When Mad Men premiered eight years ago, it felt at times like the series was all but glorifying alcoholism, with those gin-soaked client meetings in wood-paneled bars and brilliant ideas springing from the splitting head of a hungover creative, supine on his office couch. Indeed, among the items Matthew Weiner & Co. donated to the Smithsonian this week—to be displayed as part of a forthcoming exhibition on American culture—was a vintage bottle of that quintessential American spirit, Canadian Club. But for all the boozing the Sterling Cooper crowd did over the years, the real malady at the heart of Mad Men has always been workaholism. “There’s more to life than work,” Stan told Peggy in the finale, but I don’t think she bought it, and I didn’t either. Has Stan seen Peggy’s apartment?
Even at this late date, with many of the main characters sitting on sizable fortunes, the focus of this half-season was work. It opened with Ken Cosgrove’s (wealthy) wife encouraging him to abandon corporate life and “buy that farm”— Ken, however, opts for a job at Dow. Joan’s real-estate tycoon, Richard, has more than enough cash to keep the two of them happily unemployed in Key West—yet Joan chooses to start her own business. Don walks out of a boardroom to chase the ghost of Dick Whitman from Wisconsin to Oklahoma to Utah to the Pacific Coast—only to ditch life as a dharma bum and (we surmise) return to Madison Avenue. In the finale, we bid farewell to Joan, Pete, and Peggy in a montage: Pete boards his new company jet, Joan fields business calls in her makeshift home office, and Peggy and Stan share a romantic, candlelit dinner. No they don’t—they stare dreamily into her Selectric. Work, work, work.
Mad Men has received due acclaim for its recreation of the Madison Avenue of the 1960s, from the painstaking reproductions of the office furniture to the uncomfortable depiction of retrograde period attitudes toward secretaries, elevator operators, closeted design directors. These accomplishments with regard to specific historical details are impressive, but what I’ll miss most about the series has less to do with nailing some specific aspect of the midcentury advertising industry than with capturing the universal aspects of corporate life. What it’s like to show up to a sprawling, humming office and not know anyone, as Peggy did in the pilot. What it’s like to be moved to tears by a colleague’s talent. What it’s like to feel sickening jealousy at a colleague’s success. What it’s like to forge a special connection to a colleague with whom you work closely. What it’s like to lose that fellowship when a new opportunity—or a round of belt-tightening—parts your company. What it’s like to have a wonderfully eccentric boss. What it’s like to have a criminally bad one. What it’s like when everyone pulls in the same direction and creates something greater than any of the individuals ever could have on their own. What it’s like when even your best efforts fall short. What it’s like to learn at the foot of a master. What it’s like to realize your mentor might need you as much as you need him. What it’s like to get drunk with someone you thought barely knew of your existence, and what that person can teach you over the last round of vermouth. What it’s like to save the business in which you’ve invested your heart and soul. What it’s like to lose it. And what it’s like to start the process over again.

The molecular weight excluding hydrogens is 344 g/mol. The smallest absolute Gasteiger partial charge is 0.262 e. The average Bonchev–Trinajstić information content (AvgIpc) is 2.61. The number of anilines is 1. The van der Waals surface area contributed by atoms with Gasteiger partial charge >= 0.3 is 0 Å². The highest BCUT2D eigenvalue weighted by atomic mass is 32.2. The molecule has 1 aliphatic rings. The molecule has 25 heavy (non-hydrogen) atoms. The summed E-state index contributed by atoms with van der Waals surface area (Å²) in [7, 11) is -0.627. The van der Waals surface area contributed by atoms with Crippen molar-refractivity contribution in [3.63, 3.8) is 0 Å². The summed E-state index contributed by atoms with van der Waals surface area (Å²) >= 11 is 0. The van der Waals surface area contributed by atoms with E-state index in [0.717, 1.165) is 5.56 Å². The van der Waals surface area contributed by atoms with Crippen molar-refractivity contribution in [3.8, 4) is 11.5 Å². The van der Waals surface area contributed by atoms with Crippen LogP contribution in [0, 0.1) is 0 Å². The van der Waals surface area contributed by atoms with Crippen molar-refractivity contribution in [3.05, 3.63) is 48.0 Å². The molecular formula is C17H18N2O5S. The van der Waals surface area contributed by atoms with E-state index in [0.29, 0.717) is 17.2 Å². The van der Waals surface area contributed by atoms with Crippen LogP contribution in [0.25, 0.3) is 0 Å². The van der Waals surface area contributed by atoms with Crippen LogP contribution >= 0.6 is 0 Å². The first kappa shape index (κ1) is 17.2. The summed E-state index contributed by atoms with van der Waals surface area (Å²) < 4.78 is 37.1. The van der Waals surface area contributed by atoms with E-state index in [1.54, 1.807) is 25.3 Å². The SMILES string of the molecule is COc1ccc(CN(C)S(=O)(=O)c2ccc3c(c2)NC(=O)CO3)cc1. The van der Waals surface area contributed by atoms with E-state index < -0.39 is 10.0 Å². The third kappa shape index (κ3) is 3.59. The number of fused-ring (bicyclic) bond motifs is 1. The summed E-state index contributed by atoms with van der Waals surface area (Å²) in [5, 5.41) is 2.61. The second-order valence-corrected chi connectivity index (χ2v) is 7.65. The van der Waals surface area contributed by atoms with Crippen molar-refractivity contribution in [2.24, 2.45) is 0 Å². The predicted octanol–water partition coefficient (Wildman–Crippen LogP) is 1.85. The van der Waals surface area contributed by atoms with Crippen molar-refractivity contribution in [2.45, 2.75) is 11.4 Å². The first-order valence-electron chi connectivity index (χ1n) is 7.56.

For me, this was always the true joy of the series, and what distinguished it from the other great dramas of the past decades. You’ll have to take my word for this, but I’ve never been a capo, a corner boy, a meth distributor, or a member of any law enforcement body. I have, however, worked in an office my whole adult life, and no series has ever come closer to capturing the exhilarations, and occasional frustrations, of white-collar work, particularly white-collar work in an industry where creativity is the coin of the realm. I was consistently blown away by how Mad Men dramatized the process of coming up with an idea and took the seemingly mundane ups and downs of office life and made it into art. To do that for seven seasons—and only have one guy lose a foot. That’s something.
Julia, Hanna: I am very lucky I can call both of you my colleagues, and luckier still that I got to watch these final episodes in your company and call it “work.”
I’ll talk to you soon,